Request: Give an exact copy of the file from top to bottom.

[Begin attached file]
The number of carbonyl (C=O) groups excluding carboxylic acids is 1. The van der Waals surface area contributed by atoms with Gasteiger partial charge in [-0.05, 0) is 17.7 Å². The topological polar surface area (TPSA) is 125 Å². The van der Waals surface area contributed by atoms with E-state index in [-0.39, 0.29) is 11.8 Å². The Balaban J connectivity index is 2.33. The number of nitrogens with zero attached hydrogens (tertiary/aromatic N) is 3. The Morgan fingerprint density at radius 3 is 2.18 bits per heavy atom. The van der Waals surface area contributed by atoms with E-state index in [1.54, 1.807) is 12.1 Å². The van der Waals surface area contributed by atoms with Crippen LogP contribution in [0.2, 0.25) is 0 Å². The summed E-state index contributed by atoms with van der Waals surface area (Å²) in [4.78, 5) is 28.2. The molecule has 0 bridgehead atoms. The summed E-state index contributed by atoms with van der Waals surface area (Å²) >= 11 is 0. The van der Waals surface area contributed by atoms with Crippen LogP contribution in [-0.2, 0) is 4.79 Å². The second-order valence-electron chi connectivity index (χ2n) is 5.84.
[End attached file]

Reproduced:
The number of carbonyl (C=O) groups excluding carboxylic acids is 1. The van der Waals surface area contributed by atoms with Gasteiger partial charge in [-0.05, 0) is 17.7 Å². The topological polar surface area (TPSA) is 125 Å². The van der Waals surface area contributed by atoms with E-state index in [-0.39, 0.29) is 11.8 Å². The Balaban J connectivity index is 2.33. The number of nitrogens with zero attached hydrogens (tertiary/aromatic N) is 3. The Morgan fingerprint density at radius 3 is 2.18 bits per heavy atom. The van der Waals surface area contributed by atoms with E-state index in [1.54, 1.807) is 12.1 Å². The van der Waals surface area contributed by atoms with Crippen LogP contribution in [0.2, 0.25) is 0 Å². The summed E-state index contributed by atoms with van der Waals surface area (Å²) in [4.78, 5) is 28.2. The molecule has 0 bridgehead atoms. The summed E-state index contributed by atoms with van der Waals surface area (Å²) >= 11 is 0. The van der Waals surface area contributed by atoms with Crippen LogP contribution in [-0.2, 0) is 4.79 Å². The second-order valence-electron chi connectivity index (χ2n) is 5.84.